The raw mill is out of operation a couple of hours every day, and then the flue gas is bypassed the mill (so-called direct operation). In this mode, the flue gas is cooled by spraying water in a conditioning tower, in order to prevent too high temperatures for the filter.
Cement kilns are run slightly below ambient pressure, and therefore air will leak into the process at several points. The amount of air leakage is typically low right after maintenance, and increases until the next maintenance. For the reference cement burning line, two scenarios are defined: low air leak resulting in 25 vol% CO2 (dry basis) at stack, and medium air leak resulting in 20 vol% CO2 (dry basis) at stack.
Different utilities are required
Depending on the technology, different types of utilities are required.
Some CO2 capture technologies require heat in form of steam. Unlike the case of e.g. coal fired power plants, there is normally no steam available at cement plants. At most cement plants there are also little waste heat available for steam generation as well. One exception is the Norcem cement plant in Brevik, which has very dry raw material, and therefore excess waste heat. At the CEMCAP reference cement burning line it is assumed that a small amount of steam can be generated by waste heat recovery from the cooler exhaust air. The majority of steam required in technologies that implies solvent regeneration is assumed to be generated either by installation of a natural gas fired boiler or to be extracted from a coal fired heat and power plant nearby.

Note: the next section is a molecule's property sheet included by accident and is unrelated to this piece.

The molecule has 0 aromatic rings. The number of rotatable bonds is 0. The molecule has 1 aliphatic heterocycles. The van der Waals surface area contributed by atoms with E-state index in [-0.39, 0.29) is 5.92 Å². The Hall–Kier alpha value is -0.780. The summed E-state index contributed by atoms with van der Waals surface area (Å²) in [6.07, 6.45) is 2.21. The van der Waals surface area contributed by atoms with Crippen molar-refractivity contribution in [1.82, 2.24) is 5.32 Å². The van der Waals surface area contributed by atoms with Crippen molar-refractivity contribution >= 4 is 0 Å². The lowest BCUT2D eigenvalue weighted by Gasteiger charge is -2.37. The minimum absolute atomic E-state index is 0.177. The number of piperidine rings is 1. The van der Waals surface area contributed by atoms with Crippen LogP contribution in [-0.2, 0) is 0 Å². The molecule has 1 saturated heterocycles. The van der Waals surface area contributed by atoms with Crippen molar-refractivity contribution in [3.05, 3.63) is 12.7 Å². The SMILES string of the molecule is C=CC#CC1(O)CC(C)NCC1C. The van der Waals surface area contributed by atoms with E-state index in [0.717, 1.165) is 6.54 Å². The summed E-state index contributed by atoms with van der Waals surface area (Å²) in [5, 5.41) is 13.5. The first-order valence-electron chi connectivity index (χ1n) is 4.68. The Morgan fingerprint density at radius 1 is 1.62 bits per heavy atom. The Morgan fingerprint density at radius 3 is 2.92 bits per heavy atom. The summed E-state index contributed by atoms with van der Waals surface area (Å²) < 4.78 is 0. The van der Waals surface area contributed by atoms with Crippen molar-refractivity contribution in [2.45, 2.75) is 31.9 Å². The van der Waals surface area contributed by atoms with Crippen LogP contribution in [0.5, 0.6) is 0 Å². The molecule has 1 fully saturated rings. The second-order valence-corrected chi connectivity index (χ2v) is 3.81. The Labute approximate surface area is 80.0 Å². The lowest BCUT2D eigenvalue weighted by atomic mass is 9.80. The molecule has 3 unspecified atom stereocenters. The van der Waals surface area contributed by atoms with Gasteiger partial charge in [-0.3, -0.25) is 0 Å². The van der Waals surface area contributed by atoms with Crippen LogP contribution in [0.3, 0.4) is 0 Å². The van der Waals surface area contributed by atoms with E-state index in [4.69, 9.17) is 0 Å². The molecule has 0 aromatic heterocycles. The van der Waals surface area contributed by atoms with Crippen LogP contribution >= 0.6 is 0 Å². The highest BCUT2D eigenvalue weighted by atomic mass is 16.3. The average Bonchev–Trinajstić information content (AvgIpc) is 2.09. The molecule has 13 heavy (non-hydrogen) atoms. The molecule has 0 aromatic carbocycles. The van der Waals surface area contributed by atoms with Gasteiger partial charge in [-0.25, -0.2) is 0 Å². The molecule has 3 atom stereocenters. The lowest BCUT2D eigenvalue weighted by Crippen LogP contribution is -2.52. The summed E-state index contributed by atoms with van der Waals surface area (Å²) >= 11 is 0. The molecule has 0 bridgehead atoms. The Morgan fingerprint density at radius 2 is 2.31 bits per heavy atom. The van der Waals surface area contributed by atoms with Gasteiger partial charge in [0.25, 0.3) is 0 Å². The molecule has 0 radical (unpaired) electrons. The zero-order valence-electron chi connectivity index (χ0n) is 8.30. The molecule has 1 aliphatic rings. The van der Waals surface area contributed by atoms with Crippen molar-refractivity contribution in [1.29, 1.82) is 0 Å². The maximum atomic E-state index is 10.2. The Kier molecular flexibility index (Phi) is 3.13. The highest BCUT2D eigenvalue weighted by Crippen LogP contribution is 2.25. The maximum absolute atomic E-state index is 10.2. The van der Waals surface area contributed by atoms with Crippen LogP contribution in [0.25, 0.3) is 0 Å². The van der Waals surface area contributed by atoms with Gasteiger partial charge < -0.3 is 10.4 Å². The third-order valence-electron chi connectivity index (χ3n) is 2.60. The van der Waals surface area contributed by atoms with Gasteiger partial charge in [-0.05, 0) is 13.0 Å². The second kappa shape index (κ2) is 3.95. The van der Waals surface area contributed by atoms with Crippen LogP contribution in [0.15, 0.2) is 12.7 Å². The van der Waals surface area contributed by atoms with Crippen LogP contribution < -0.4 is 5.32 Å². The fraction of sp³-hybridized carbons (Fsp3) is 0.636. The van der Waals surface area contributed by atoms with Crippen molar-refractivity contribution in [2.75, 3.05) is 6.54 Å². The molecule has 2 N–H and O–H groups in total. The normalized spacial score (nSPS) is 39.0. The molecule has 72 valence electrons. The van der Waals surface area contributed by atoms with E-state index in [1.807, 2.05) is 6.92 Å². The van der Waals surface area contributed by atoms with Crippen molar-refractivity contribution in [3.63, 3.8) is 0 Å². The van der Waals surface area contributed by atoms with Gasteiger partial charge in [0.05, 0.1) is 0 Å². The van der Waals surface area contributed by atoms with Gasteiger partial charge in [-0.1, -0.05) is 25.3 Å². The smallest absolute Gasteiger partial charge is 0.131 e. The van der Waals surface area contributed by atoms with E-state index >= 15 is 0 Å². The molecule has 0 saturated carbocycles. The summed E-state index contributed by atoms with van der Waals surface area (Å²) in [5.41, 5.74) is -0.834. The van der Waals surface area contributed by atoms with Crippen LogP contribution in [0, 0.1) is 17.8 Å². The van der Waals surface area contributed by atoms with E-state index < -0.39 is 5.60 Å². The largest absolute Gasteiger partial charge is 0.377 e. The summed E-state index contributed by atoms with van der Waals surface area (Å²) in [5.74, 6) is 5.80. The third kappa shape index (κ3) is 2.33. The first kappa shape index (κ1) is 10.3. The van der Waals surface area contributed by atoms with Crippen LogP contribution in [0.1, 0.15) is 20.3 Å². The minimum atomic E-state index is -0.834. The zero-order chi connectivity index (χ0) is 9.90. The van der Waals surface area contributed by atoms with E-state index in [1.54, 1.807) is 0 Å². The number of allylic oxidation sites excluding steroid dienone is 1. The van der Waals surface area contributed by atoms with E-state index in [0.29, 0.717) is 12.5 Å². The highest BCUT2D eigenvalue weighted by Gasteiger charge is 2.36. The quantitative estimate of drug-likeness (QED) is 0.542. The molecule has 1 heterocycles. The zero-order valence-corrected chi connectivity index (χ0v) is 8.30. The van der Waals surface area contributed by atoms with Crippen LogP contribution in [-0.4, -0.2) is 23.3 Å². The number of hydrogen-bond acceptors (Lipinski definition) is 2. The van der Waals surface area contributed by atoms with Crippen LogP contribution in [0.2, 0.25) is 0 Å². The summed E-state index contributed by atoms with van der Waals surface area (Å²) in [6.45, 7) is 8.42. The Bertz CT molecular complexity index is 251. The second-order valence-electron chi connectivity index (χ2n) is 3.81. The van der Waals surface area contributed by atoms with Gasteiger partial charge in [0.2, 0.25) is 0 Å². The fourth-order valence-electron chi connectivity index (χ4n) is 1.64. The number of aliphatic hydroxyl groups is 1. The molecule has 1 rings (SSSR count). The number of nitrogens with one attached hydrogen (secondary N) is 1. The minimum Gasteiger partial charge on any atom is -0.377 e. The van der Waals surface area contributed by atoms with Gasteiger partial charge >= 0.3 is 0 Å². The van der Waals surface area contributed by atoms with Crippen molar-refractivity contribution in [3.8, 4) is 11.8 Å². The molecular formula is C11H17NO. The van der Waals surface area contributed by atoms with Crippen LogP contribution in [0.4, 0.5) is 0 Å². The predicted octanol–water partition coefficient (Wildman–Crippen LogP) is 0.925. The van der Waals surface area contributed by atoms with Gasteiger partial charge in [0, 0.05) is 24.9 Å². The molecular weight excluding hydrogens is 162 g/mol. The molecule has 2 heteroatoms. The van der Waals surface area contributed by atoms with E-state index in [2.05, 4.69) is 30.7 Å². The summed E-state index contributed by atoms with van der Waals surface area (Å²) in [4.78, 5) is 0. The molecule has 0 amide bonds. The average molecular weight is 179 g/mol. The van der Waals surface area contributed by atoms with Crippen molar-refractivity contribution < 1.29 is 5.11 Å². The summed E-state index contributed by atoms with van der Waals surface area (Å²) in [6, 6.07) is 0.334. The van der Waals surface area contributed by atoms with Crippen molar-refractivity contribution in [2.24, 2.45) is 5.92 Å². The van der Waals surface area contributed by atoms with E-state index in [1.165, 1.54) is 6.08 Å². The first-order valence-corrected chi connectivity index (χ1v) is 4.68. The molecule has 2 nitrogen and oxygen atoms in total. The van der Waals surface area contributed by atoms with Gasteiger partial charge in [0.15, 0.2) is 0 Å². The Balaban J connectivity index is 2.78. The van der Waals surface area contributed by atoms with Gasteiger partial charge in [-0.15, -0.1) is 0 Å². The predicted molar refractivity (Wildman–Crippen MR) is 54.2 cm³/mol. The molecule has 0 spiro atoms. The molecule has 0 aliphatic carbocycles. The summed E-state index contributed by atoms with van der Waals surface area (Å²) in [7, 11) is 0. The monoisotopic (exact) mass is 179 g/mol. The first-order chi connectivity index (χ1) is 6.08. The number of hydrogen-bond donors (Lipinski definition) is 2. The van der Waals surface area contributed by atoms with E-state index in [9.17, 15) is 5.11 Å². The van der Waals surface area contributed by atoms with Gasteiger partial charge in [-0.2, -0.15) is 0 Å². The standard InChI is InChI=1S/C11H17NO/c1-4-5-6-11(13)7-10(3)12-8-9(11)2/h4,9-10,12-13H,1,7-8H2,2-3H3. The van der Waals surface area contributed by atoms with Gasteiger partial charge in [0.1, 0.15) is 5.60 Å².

All technologies require to some extent electricity. Cost and climate impact of the electricity, and efficiency of the electricity generation, is estimated based on information from Eurostat and IEA. The base case in CEMCAP is the average electricity mix in EU-28. Alternative cases with specific electricity generation options are defined, in order to allow case studies.
Integrated power production
For oxyfuel and calcium looping capture technologies, a significant amount of waste heat is available from the process. Such heat can be recovered by feeding a heat recovery steam cycle. In conventional cement kilns, heat recovery steam cycles are very seldom adopted, due to the small amount of waste heat normally available. However, reference can be made to waste-to-energy plants, and steam cycle parameters for integrated power production in CEMCAP are based on properties of such plants.
Both the oxyfuel and the calcium looping capture technologies require oxygen as input to the process. The CEMCAP framework defines two options for oxygen supply: (i) generation on-site with air separation unit (ASU) or (ii) oxygen delivered by trucks. The first option is cheapest, but it is also the least flexible option.
Refrigeration is required both in the chilled ammonia and the membrane-assisted liquefaction processes. In order to easily estimate the power requirement of the refrigeration system, a relation between coefficient of performance (COP) and evaporator temperature of the refrigeration system is defined in the framework.
Other information available
The CEMCAP framework also defines process unit specifications, CO2 specifications, economic parameters and key performance indicators. It can be downloaded from the “results” section of the project website, along with other public CEMCAP deliverables.